# Unable to use certain accents with LuaLaTeX

With the upgrade to TeXLive 2017, I'm finding that a lot of my documents are failing to compile with lualatex because I had been using the packages xunicode and xltxtra to access uncommon accents using TeX macros. One such accent I use is the U+032A ◌̪ COMBINING BRIDGE BELOW (used to mark dental consonants in the IPA), which used to be accessible with \textsubbridge. The relevant portion of my preamble is:

\usepackage{fontspec}
\defaultfontfeatures{Mapping=tex-text}
\usepackage{xunicode} % Fails with LuaTeX
\usepackage{microtype}

\setmainfont{Linux Libertine O}[
Ligatures=TeX,
Numbers=Uppercase,
]

\setsansfont{Fira Sans}[
% Ligatures=TeX,
Numbers=Uppercase,
Scale=MatchLowercase,
BoldFont={* SemiBold},
]

\setmonofont{Fira Mono}[
Ligatures=TeX,
Scale=MatchLowercase,
]


Commenting out those packages means that the accents I was using are no longer defined, and none of the solutions given in this question from 2011 work at all. The only way I've been able to get these files to compile is to use a modified copy of xunicode which won't exit on an engine that isn't XeTeX.

Is there a more correct way to get this working with LuaTex? While it's true I can find all the Unicode combining characters in the character map application provided by GNOME, inserting them directly into files in my editor is a bit glitchy, so the macros are the more convenient way for those not available with the Compose Key mappings.

• Load fontspec. xltxtra is not to be used with LuaLaTeX. – Johannes_B Nov 1 '17 at 6:41
• I'm already using fontspec; it's usually the first in my preambles after various KOMA-script options. – Robbie Nov 1 '17 at 6:42
• Please provide some examples of "uncommon accents" that you can no longer typeset. Please also tell us (a) how you load fontspec and (b) which font(s) you use. – Mico Nov 1 '17 at 6:45
• Would you mind posting an example that we can compile? – Johannes_B Nov 1 '17 at 7:49
• The new TU encoding predefines a number of commands but not so much as xunicode did. You will have to add the missing ones yourself. Look in tuenc.def for examples. – Ulrike Fischer Nov 1 '17 at 7:55

You probably don't need all of xunicode so you can probably just copy the definitions that you need. Alternatively you can load the package in luatex, you just need to work around the bug that stops it loading in luatex. (fontspec uses an equivalent workaround if you use the older eu1/eu2 encoding setup that required xunicode.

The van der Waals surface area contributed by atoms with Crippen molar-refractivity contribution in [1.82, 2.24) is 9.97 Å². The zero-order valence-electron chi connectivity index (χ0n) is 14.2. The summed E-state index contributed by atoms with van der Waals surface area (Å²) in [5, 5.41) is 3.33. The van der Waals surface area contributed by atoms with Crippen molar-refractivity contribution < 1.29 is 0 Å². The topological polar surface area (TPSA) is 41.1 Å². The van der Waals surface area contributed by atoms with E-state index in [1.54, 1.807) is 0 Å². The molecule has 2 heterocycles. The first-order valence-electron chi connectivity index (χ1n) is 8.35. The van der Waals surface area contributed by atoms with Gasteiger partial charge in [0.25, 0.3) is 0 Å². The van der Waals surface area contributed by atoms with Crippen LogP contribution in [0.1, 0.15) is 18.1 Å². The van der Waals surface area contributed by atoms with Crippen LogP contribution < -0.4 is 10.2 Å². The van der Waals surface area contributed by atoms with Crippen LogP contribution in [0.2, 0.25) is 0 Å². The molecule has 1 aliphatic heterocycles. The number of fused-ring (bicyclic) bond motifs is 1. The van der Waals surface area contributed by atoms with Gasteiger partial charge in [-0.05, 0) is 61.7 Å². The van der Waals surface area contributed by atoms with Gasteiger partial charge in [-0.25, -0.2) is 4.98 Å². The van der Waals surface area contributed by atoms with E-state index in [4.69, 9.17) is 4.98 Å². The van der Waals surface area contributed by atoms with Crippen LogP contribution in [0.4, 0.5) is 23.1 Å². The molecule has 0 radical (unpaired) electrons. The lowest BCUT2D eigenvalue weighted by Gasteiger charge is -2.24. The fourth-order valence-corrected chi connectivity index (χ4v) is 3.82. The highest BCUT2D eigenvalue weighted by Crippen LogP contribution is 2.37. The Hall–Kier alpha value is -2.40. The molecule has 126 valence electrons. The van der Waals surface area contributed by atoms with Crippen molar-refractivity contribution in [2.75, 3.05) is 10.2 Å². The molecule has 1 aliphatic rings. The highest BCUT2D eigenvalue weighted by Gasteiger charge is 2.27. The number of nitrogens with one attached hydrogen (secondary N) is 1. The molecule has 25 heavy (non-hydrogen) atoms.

\documentclass{article}
\usepackage{fontspec}
\defaultfontfeatures{Mapping=tex-text}
\providecommand\XeTeXpicfile{xunicode bug}
\usepackage{xunicode} % Fails with LuaTeX
\usepackage{microtype}

\begin{document}

\end{document}

• This has been reported (some months back) to the xunicode maintainer, hopefully an update will appear to make this workaround not necessary. – David Carlisle Nov 1 '17 at 9:15
• This workaround fixed the problem without my needing to manually patch xunicode, so I'm marking it as the answer. – Robbie Nov 3 '17 at 10:37

You can add such command individually like this:

\documentclass{article}
\usepackage{fontspec}
\usepackage{microtype}

\setmainfont{Linux Libertine O}[
Ligatures=TeX,
Numbers=Uppercase,
]

\DeclareUnicodeAccent{\textsubbridge}\UnicodeEncodingName{"032A}

\begin{document}
a \textsubbridge a
\end{document}


• The support for combining characters in tuenc.def is somewhat limited. – egreg Nov 1 '17 at 10:25
• @egreg Well the question is always if such support is so basic that it should be done in the kernel. This here is the first question that I saw about this accent so it doesn't look to be used so much. – Ulrike Fischer Nov 1 '17 at 10:35
• I was going to mark this as the answer, as it solved the problem for these specific characters, but a more general solution is definitely needed, and an upstream fix for xunicode (or similar) is probably the way to go. – Robbie Nov 3 '17 at 10:36
• @Robbie the problem is that xunicode redefines tons of commands. It is a quite intrusive package and now that the support of unicode has moved into the kernel I normally avoid it and setup needed commands with the kernel macros. – Ulrike Fischer Nov 3 '17 at 10:40